…or. The nature of suggestion and how people respond differently to it.
The other day I was doing a group induction at a presentation. I chose a Dave Elman type of induction. I’ve heard other people use wording in that induction that I don’t care for. You see, in a Dave Elman induction, you suggest amnesia for something. According to Elman’s theories, once you have successfully achieved hypnosis, then amnesia–you have somnambulism. In somnambulism suggestions will be accepted more readily and more permanently. Plus, you can do cooler stuff such as regression and pain control.
Choose Words Carefully
The wording I don’t like usually goes something like “…and you can just relax those numbers right on out of your mind.” (The hypnotist is creating temporary amnesia for numbers). The wording I don’t like is “out of your mind.” “Out of your mind” has a negative connotation–namely, it means “crazy.” Now, I think the chances of someone making that interpretation are low, but why take any chances?
People respond to suggestions differently. That’s one reason why cookie-cutter approaches don’t often work very well. While you can’t foresee every possible reaction to a suggestion, it makes sense to take the obvious potential potholes and remove them.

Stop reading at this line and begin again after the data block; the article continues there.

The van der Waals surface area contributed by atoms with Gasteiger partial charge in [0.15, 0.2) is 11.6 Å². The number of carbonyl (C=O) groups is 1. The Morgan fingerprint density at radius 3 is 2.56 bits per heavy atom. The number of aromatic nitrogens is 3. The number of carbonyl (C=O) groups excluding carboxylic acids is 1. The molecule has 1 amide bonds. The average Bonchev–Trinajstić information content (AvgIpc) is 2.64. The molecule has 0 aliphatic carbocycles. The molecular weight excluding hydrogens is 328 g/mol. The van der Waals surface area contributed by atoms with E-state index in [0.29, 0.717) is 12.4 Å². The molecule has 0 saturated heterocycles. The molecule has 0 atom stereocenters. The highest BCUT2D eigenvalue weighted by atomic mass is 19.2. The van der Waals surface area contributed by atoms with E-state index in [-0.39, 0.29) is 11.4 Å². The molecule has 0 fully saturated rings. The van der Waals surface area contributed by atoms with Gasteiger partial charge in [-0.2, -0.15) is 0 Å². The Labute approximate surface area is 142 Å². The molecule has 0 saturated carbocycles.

Me? I chose different wording to convey the idea of amnesia. I used the phrases “disappear completely” and “gone.” Those phrases have the added benefit that you can use them as embedded suggestions when referring to the conscious mind. “Allow those numbers, from your conscious mind, to disappear completely… Gone.” (The implications for the word ‘gone’ may also relate to mental health, but it seems at least a more pleasant implication that ‘out of your mind’)
I was watching a hypnotist create amnesia for a person’s name the other day. He said something like “When I snap my fingers, your name will be gone. (Finger snap) What is your name?” The client replied “Gone.” The hypnotist then said, “This time, when I snap my fingers, your name will be back. (Finger snap). What is your name?” “Back,” the client replied.”
That’s trance logic for you. That’s the way some people will respond.
So in my presentation, I did some regression stuff and then emerged folks and asked about their experiences. One gentleman commented that he didn’t remember anything after the induction until I began counting folks out of trance. Now it’s possible this guy is a natural somnambulist and would exhibit that behavior anyway, but I’ve known him for some time and he’s never mentioned it before.
My guess is that he took the embedded suggestion rather literally–his conscious mind disappeared completely during the trance! Like I said, different people will respond to suggestions differently.